Istanbul bombing picture becoming clearer

Turkish authorities have reportedly arrested 13 people in connection with Tuesday’s terrorist attack on Istanbul’s Atatürk Airport, an attack that has now claimed at least 42 lives with another 239 people injured. The bombers themselves have been identified, or at least their nationalities have been determined: one was Chechen (Russian), one Uzbek, and the third Kyrgyz.

This new information about the bombers’ nationalities probably puts to rest any chance that this was a Kurdish attack, leaving ISIS or some unknown group as the likely culprits. And the more that’s learned about the bombers the likelier ISIS becomes:

Turkish officials have strong evidence that the Istanbul airport attackers came to the country from the ISIS stronghold of Raqqa in Syria and that ISIS leadership was involved in the planning of the attack, a senior Turkish government source told CNN on Thursday.

Officials believe the men — identified by another Turkish official and state media as being from Russia, Uzbekistan and Kyrgyzstan — entered Turkey about a month ago from Raqqa, bringing along with them the suicide vests and bombs used in the attack, the source said.

They rented an apartment in the Fatih district of Istanbul, where one of the attackers left behind his passport, the Turkish government source told CNN.

The attack was “extremely well planned with ISIS leadership involved,” the source said.

My anecdotal impression is that there seems to be some disbelief on US media that the (alleged) attackers were Caucasian and Central Asian rather than, I guess (?), Arab. I have to say this is one of those times where I don’t know if our cable news networks are just being collectively dumb or if ISIS activity in the Caucasus and Central Asia is really not a widely known thing. Because I feel like this is something we (“we” here meaning the general US public) already knew, but I don’t have any real basis to support my feeling. This is particularly true with respect to Chechnya–people were writing pieces on the very effective (and now maybe dead) Chechen-Georgian ISIS commander Abu Omar al-Shishani (“al-Shishani” means “the Chechen”) and ISIS’s Chechen recruits at least as far back as 2014, and the prevalence of Chechen fighters in ISIS’s ranks was cited (by me, at least) as one of the factors that might have motivated Moscow to get involved in Syria last year (whether it actually was one of the factors that motivated Moscow to get involved in Syria last year or not is another question).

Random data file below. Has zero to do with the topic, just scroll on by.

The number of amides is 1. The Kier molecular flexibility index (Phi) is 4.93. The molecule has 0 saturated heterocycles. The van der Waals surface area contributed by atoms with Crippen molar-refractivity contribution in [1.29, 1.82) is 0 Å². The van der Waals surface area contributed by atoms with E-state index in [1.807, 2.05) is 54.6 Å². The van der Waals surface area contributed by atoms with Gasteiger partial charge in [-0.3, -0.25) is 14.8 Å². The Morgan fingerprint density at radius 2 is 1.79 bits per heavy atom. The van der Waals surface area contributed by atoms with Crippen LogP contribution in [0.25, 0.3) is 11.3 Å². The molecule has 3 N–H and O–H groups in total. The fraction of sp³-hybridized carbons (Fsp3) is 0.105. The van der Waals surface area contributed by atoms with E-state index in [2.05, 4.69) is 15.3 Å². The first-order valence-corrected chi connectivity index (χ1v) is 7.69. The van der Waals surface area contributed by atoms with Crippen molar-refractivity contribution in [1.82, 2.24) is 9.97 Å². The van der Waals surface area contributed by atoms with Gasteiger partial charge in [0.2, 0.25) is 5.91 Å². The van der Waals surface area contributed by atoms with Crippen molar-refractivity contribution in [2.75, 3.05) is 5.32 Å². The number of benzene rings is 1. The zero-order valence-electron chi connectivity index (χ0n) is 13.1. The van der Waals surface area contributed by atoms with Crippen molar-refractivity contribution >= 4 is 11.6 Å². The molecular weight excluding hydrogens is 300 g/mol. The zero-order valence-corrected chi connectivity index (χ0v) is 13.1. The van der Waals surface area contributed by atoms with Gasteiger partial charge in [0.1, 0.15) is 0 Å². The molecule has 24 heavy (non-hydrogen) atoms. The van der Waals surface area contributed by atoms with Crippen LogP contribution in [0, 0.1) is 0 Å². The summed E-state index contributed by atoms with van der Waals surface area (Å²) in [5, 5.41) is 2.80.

It’s been a little trickier to get a handle on ISIS’s ability to project into and recruit from Central Asia, in part because the various horror-show dictators of that region have long since seized on ISIS as a bogeyman they can wave around to deflect attention from their own human rights abuses. But there’s no doubt that ISIS has been trying to recruit from the former Soviet republics for a while now, and while it’s not really known how successful they’ve been it’s clear that they have been successful to some degree. For example, Russian, still to some extent the lingua franca of Central Asia, is the third most commonly used language in ISIS’s propaganda materials, and that’s not because ISIS is trying to get its message out to the St. Petersburg media market, and the group also produces materials in Uzbek, Kazakh, Tajik, etc., meant to target young people who are less likely to know Russian than their elders. Some of the same conditions fueling radicalization in the Middle East–repressive governments, for example, and widespread social and economic inequality–are also manifest in Central Asia.


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